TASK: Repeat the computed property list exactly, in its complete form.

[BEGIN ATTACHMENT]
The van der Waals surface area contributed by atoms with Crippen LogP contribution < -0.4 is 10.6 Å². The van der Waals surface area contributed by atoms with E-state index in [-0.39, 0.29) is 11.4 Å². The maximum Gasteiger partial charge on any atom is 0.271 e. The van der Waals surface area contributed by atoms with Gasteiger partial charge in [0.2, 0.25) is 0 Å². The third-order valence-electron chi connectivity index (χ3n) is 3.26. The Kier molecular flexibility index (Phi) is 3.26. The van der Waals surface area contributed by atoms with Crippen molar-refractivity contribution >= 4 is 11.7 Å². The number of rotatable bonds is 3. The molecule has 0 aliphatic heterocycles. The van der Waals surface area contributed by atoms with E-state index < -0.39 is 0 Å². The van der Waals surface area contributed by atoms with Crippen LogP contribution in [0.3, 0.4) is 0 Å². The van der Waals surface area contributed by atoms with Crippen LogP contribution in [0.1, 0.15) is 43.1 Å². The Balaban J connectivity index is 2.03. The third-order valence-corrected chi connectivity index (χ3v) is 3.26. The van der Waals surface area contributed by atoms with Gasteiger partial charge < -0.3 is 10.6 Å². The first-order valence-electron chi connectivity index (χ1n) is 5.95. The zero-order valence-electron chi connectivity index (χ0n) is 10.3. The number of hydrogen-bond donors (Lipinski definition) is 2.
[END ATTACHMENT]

The van der Waals surface area contributed by atoms with Crippen LogP contribution < -0.4 is 10.6 Å². The van der Waals surface area contributed by atoms with E-state index in [-0.39, 0.29) is 11.4 Å². The maximum Gasteiger partial charge on any atom is 0.271 e. The van der Waals surface area contributed by atoms with Gasteiger partial charge in [0.2, 0.25) is 0 Å². The third-order valence-electron chi connectivity index (χ3n) is 3.26. The Kier molecular flexibility index (Phi) is 3.26. The van der Waals surface area contributed by atoms with Crippen molar-refractivity contribution >= 4 is 11.7 Å². The number of rotatable bonds is 3. The molecule has 0 aliphatic heterocycles. The van der Waals surface area contributed by atoms with E-state index < -0.39 is 0 Å². The van der Waals surface area contributed by atoms with Crippen LogP contribution in [0.3, 0.4) is 0 Å². The van der Waals surface area contributed by atoms with Crippen LogP contribution in [0.1, 0.15) is 43.1 Å². The Balaban J connectivity index is 2.03. The third-order valence-corrected chi connectivity index (χ3v) is 3.26. The van der Waals surface area contributed by atoms with Gasteiger partial charge < -0.3 is 10.6 Å². The first-order valence-electron chi connectivity index (χ1n) is 5.95. The zero-order valence-electron chi connectivity index (χ0n) is 10.3. The number of hydrogen-bond donors (Lipinski definition) is 2.